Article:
Pre-Competition Mental Training, Self-Efficacy and Performance in Amateur Equestrian Athletes.

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O’Callaghan, Liz
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BA (Hons) in Psychology
Dublin Business School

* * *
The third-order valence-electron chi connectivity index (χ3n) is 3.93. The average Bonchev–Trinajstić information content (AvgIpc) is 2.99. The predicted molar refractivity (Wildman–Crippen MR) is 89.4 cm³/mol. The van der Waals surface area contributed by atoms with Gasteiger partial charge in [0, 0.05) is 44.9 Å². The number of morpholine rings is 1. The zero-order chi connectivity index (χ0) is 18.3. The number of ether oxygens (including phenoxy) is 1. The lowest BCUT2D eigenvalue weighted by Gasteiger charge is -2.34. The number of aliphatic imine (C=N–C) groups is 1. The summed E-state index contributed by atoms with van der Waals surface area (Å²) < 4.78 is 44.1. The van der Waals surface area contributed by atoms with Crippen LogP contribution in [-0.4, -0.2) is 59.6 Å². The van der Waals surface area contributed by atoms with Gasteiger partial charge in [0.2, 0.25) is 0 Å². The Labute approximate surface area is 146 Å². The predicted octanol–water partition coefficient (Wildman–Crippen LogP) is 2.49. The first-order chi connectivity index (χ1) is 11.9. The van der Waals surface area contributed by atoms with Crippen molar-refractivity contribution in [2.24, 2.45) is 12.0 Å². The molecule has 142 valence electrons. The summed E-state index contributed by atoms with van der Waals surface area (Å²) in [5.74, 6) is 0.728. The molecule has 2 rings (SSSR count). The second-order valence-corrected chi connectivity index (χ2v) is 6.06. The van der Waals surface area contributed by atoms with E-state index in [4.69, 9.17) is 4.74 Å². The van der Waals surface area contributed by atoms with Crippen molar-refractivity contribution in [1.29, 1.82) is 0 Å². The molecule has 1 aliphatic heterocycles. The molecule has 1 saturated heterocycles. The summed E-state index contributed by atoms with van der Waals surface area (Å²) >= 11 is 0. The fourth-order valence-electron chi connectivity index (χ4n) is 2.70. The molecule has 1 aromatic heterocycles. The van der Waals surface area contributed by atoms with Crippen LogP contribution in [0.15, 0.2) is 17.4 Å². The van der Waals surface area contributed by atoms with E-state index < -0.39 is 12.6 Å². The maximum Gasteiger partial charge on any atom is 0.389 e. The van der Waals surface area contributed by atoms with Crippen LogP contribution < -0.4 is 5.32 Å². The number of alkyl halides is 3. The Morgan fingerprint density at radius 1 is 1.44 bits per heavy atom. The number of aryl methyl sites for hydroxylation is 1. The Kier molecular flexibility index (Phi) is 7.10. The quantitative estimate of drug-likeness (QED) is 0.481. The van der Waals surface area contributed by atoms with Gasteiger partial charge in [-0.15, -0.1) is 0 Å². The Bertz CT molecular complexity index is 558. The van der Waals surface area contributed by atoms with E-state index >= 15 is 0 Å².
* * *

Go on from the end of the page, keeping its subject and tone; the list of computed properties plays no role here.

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The current study examined the effects of a mental skills training (MST) intervention involving relaxation, visualisation and goal setting on the performance and self-efficacy of equestrians. It also investigated a possible relationship between self-efficacy and performance. Participants were 14 amateur equestrians (3 M, 11 F) who all competed in two combined training competitions. The results of the study found that performance was enhanced after the intervention (t (13) = -11.16, p < .001) and self-efficacy increased (t (13) = -6.87, p < .001). No significant relationship was found between self-efficacy and performance (r (14) = .19, p = .538) which is not consistent with previous research (Moritz and Feltz, 2000). Social validation feedback indicated all participants perceived the intervention to be useful and enjoyable. The findings of the current study provide evidence to suggest MST packages are beneficial for performance and self-efficacy in equestrians. Author Keywords: Mental training, self-efficacy, sport, visualisation, equestrian.